In times past, God spoke in partial and various ways to our ancestors through the prophets; in these last days, he spoke to us through a son, whom he made heir of all things and through whom he created the universe, who is the refulgence of his glory, the very imprint of his being, and who sustains all things by his mighty word (Heb 1:1-3).

And again,

He is the image of the invisible God, the first-born of all creation; for in him all things were created, in heaven and on earth, visible and invisible, whether thrones or dominions or principalities or authorities—all things were created through him and for him. He is before all things, and in him all things hold together (Col 1:16-17).

Yes, Lord:

Thy bountiful care, what tongue can recite?
It breathes in the air, it shines in the light;
It streams from the hills, it descends to the plain,
And sweetly distills in the dew and the rain.

18 Replies to “Why Does the Lord’s Prayer Ask God not to Lead us into Temptation – Why Would God do Such a Thing?”

  1. Thanks so much for this! I have asked this question before but never received such a clear explanation. This I can remember and understand. And you answered with such ease! God bless you, Monsignor.

  2. The problem of evil and suffering is a continuing challenge for me, I think I understand why it must be this way and I trust in Him. However God is so much more patient and tolerant of us that we deserve; we have flooded this world with evil and He still let’s us live in hope of our conversion.

  3. Than you Rev.Msgr ., for the good reflection , which seems to be a theme that is also in healing ministry

    books who allude to the hidden resentments and hatred towards God that persons can carry , for things that

    happened to them , thus unable to trust and accept even the mustard seed of faith and love !

    Seems this is one reason the enemy might esp. target children inorder thus to plant in them seeds of disbelief and hatred towards God and others !

    Such hatred then can easily manifest as fear of God , which is what the enemy too holds onto – fear of lose of its power , whereas The Lord invites us to trust that He would give us the grace and strenght , to deliver ourselves and even others, esp. through forgiveness , by asking for God’s love and mercy to seep into sitautions and moments in the lives of oneself and others , without hatred for them or us.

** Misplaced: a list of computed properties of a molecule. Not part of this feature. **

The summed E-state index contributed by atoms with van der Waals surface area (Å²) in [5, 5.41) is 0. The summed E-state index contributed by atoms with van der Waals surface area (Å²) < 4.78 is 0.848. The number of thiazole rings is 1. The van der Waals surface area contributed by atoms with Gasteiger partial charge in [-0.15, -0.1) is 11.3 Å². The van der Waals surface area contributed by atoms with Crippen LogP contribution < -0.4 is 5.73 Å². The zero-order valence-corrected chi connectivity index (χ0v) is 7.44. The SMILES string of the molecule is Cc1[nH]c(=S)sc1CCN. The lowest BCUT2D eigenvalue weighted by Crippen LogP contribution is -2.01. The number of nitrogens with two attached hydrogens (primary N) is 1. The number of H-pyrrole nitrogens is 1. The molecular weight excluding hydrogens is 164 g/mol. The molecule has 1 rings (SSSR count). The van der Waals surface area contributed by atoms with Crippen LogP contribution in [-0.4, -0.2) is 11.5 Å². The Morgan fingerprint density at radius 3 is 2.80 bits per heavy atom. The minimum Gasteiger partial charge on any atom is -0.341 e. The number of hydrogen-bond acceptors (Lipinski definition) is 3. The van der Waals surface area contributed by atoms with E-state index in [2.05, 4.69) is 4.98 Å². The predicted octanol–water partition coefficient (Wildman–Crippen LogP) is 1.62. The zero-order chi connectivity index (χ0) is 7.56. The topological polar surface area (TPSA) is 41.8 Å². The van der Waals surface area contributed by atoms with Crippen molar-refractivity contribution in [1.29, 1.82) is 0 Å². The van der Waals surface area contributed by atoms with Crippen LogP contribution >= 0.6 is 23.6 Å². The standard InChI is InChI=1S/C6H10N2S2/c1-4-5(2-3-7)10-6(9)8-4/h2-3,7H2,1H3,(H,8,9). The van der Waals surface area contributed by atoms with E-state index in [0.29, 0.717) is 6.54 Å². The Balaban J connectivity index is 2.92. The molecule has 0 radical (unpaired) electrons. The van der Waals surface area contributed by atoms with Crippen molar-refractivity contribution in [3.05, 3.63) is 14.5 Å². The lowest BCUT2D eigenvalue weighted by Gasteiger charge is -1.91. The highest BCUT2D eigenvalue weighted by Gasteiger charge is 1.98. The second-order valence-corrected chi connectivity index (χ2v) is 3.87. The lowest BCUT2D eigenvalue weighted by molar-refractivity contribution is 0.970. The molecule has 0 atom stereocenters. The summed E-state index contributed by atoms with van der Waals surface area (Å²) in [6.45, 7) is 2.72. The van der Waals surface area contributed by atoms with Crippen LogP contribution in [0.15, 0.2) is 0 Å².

True, not easily done by our often idolatrous minds that love to look at creatures, to hold in blame and contempt , even when calling out ( ? with split tongues ) , ‘ In Name of Jesus ‘ – may the Lord keep us all from such blasphemy of rejecting His love and power after having called on Him !

    The system wide hatred againt life or towards persons who do not believe in such and such manner possibly might have reached a boling over point as is seen by the still ongoing violence , esp. in the MIddle East and would it be that The Church is being tended on by The Spirit , to counter , by outpouring of mercy and invitation for inclusivity , for the purpose of healing , as many as need same , recognising that the role of The Spirit is now even more powerful . we are blessed with two Holy Fathers even , to tend the ship , even if one is hidden in the wounds , thus doing the role of serving The Church , with the ‘gift of wounded love ‘ – a theme mentioned in the book , Freedom through Deliverance by Rev.Fr..Carl Schmidt ; it seems to be same as in the divine mercy theme , of ‘bring all to Me ‘ , thus , there is also continuity , with St.John Paul 11 , who was selected to the Papacy, on oCt 16th .

    ‘In the Name of Jesus , I take authority over each and every spirit ( name person ) and bind you away ‘ is a prayer recommended in the book mentioned above , as he also mentions how the enemy can choose to target when one might be low in prayer power .

    Again, thank you for the reflection on a topic that is often mentioned in the Old Testament when the enemy claims are mentioned as ‘My wrath ‘ ; the Book of Job also has the same pervasive theme , in which Job as well as his friends attribute all of the calamities to God , a belief that can lead anyone to despair and God Himself comes to tell Job about His Fatherly care and providence of creation , which is all that Job needed ; would it be that in our times too , there are many Jobs crying out and The Church wants to comfort that no one is hated by Her but wants to bring them closer in to The Heart of mercy !

    Praise and glory be to The Triune God and Father !

  4. Isn’t there some ambiguity about how the original Greek is most precisely translated? Both as to the “lead us not into” part, and the “temptation/trial” part.